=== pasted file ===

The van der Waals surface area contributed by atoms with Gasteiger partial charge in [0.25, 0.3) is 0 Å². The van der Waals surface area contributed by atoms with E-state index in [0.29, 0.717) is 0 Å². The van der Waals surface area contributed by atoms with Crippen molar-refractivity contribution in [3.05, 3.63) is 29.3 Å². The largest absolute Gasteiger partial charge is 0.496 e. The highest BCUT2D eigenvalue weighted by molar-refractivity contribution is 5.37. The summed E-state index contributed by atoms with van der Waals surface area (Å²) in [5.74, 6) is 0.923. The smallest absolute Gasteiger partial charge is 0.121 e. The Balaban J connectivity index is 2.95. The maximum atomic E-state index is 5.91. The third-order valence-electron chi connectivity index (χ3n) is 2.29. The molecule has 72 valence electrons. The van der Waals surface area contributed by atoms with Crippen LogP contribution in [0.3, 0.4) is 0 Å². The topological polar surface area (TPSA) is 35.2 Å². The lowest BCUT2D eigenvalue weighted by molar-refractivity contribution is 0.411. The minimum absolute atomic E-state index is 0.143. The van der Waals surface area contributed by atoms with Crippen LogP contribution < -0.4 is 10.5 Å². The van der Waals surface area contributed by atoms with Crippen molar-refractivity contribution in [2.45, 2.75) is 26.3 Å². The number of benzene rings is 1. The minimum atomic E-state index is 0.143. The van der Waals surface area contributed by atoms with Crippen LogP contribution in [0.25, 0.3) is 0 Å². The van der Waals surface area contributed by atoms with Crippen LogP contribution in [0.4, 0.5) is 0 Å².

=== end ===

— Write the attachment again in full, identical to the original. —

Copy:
The van der Waals surface area contributed by atoms with Gasteiger partial charge in [0.25, 0.3) is 0 Å². The van der Waals surface area contributed by atoms with E-state index in [0.29, 0.717) is 0 Å². The van der Waals surface area contributed by atoms with Crippen molar-refractivity contribution in [3.05, 3.63) is 29.3 Å². The largest absolute Gasteiger partial charge is 0.496 e. The highest BCUT2D eigenvalue weighted by molar-refractivity contribution is 5.37. The summed E-state index contributed by atoms with van der Waals surface area (Å²) in [5.74, 6) is 0.923. The smallest absolute Gasteiger partial charge is 0.121 e. The Balaban J connectivity index is 2.95. The maximum atomic E-state index is 5.91. The third-order valence-electron chi connectivity index (χ3n) is 2.29. The molecule has 72 valence electrons. The van der Waals surface area contributed by atoms with Crippen LogP contribution in [0.3, 0.4) is 0 Å². The topological polar surface area (TPSA) is 35.2 Å². The lowest BCUT2D eigenvalue weighted by molar-refractivity contribution is 0.411. The minimum absolute atomic E-state index is 0.143. The van der Waals surface area contributed by atoms with Crippen LogP contribution < -0.4 is 10.5 Å². The van der Waals surface area contributed by atoms with Crippen molar-refractivity contribution in [2.45, 2.75) is 26.3 Å². The number of benzene rings is 1. The minimum atomic E-state index is 0.143. The van der Waals surface area contributed by atoms with Crippen LogP contribution in [0.25, 0.3) is 0 Å². The van der Waals surface area contributed by atoms with Crippen LogP contribution in [0.4, 0.5) is 0 Å².